“What is being lauded as a compromise is in fact a concession to the short-term vacation rental industry,” said Joe LaCava, former chair of the Community Planners Committee, which oversees the City’s more than 40 citizen advisory groups making land-use recommendations.
“Despite more pressing problems facing our City, the extraordinary city resources proposed to justify these incompatible uses prioritizes short-term vacation rentals over the real needs of San Diegans and our neighborhoods,” LaCava said.
John Thickstun, a spokesperson for Save San Diego Neighborhoods, a single-family neighborhood group formed to lobby for more restrictive short-term rentals, had a list of questions for the mayor to answer about short-term rentals.
Among them: What are the definitions of “primary” and “secondary” residences? Will rentals be limited to property titleholders? Does the proposed ordinance prohibit an individual from purchasing any number of residential dwellings and having others hold title and use the residences as short-term vacation rentals? Are short-term vacation rentals to be limited to “living breathing human beings” as opposed to trusts, associations, corporations?
Philip Minardi of the Expedia Group, the parent company of vacation rental platforms HomeAway.com and VRBO.com, had a different take.
“For generations, whole-home vacation rentals have played an important role for San Diego homeowners and for families visiting the City,” said Minardi.
“We applaud Mayor Faulconer and City staff on their efforts to craft a fair and effective policy that addresses community concerns and recognizes San Diego’s vibrant vacation rental community. We look forward to reviewing the proposal when it is released in full and welcome continued collaboration with all local stakeholders,” Minardi said.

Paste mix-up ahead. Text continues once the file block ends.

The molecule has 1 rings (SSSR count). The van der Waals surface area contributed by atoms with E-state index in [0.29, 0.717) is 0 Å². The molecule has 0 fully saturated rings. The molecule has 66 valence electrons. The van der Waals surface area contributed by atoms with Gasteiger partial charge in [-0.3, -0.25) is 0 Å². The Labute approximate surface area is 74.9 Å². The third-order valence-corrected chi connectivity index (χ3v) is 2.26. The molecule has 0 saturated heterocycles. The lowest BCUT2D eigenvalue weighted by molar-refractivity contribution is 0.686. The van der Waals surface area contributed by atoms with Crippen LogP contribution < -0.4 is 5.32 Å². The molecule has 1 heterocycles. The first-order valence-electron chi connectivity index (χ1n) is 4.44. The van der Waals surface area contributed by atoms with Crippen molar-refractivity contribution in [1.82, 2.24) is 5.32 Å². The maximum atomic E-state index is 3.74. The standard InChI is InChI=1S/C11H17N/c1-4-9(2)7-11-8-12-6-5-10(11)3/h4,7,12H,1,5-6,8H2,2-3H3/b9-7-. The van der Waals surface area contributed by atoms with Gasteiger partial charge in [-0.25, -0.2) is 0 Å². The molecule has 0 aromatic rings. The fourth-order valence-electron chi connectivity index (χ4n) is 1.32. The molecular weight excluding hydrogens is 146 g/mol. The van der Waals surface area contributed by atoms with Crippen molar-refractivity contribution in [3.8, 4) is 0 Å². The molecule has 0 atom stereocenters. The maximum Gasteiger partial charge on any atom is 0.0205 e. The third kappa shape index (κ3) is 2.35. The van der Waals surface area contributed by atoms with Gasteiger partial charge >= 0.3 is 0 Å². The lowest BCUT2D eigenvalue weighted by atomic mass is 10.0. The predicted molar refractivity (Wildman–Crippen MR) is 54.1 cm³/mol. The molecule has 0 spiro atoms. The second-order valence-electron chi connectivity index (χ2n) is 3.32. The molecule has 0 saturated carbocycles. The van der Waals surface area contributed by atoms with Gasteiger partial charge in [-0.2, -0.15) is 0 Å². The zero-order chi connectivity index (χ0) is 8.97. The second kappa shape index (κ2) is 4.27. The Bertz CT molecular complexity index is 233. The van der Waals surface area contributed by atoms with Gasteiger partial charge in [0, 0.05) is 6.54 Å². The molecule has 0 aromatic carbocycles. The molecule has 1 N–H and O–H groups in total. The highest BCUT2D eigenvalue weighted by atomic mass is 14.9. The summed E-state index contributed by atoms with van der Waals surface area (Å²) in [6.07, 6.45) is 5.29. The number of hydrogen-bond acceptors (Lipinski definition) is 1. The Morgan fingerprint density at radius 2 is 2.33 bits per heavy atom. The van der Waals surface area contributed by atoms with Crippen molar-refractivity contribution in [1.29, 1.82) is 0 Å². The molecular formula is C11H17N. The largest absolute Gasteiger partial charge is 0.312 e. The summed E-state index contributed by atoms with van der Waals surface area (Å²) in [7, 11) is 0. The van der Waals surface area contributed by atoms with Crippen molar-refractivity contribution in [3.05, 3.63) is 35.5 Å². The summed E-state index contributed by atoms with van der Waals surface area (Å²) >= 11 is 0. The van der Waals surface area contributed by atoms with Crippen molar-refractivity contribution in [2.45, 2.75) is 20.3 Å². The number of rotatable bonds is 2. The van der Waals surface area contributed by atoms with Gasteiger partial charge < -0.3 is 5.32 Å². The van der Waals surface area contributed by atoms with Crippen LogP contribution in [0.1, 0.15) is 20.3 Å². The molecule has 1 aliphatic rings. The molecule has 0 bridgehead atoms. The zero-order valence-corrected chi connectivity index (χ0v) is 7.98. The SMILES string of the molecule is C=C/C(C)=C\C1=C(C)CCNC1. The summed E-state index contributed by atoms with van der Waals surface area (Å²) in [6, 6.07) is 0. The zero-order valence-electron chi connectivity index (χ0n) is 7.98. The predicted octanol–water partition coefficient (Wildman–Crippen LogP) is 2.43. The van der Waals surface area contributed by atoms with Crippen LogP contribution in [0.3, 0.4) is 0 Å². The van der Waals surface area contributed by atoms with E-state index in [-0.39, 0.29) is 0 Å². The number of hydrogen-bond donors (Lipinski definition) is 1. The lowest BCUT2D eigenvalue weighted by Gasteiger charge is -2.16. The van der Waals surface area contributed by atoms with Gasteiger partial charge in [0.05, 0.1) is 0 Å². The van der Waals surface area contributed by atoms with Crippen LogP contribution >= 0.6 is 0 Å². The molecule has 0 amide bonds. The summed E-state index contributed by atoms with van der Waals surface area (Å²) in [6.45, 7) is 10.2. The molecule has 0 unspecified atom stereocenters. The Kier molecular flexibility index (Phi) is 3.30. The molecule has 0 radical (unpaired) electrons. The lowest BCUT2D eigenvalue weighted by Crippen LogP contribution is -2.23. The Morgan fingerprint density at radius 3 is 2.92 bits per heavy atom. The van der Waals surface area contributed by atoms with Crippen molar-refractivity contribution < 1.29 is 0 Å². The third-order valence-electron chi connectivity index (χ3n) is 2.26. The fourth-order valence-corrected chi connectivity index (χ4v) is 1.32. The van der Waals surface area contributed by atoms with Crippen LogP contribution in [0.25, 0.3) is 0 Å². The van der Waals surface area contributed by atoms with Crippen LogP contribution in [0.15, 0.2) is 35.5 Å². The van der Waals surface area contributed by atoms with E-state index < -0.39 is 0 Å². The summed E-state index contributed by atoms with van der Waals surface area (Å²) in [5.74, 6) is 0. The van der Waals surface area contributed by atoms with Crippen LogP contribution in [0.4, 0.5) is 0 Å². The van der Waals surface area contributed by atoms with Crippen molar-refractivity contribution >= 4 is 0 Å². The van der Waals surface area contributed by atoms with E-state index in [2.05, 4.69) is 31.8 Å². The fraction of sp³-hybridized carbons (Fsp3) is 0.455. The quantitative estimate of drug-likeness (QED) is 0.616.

Faulconer characterized his new proposal as seeking to “strike a balance between growing the home-sharing industry, enforcement and neighborhood quality of life.”
The mayor’s proposal would:
- Create the City’s first license-based system to manage short-term rentals.
- Charge cost-recoverable fees to administer licenses and enforce code violations.
- Establish a “Good Neighbor” policy to preserve neighborhood quality of life.
- Hire additional staff to respond to complaints about nuisance properties.
- Implement a per-night fee that would generate an estimated $3 million annually for affordable-housing projects.
“This is a balanced approach that establishes clear rules of the road for short-term rental hosts and guests while protecting neighborhood quality of life through increased oversight and enforcement,” Faulconer said.
“This is a fair compromise that allows the home-sharing economy and our neighborhoods to co-exist and gives everyone clarity moving forward. I look forward to working with the City Council on passing these proposed regulations.”
Monday, July 16 is the date during which the full City Council will take on Faulconer’s short-term vacation proposal.
Is the mayor’s proposal a compromise or a sell out to the rental industry?
Depending on who you speak to, Mayor Kevin Faulconer’s short-term vacation rental proposal is either an impartial workable compromise – or dead on arrival.
“It’s not a compromise at all,” claimed John Thickstun, spokesperson for Save San Diego Neighborhoods, a grassroots group lobbying for tighter short-term rental controls. “Mayor Faulconer’s proposed ordinance is not only ill-conceived and unenforceable, it is also unlawful.”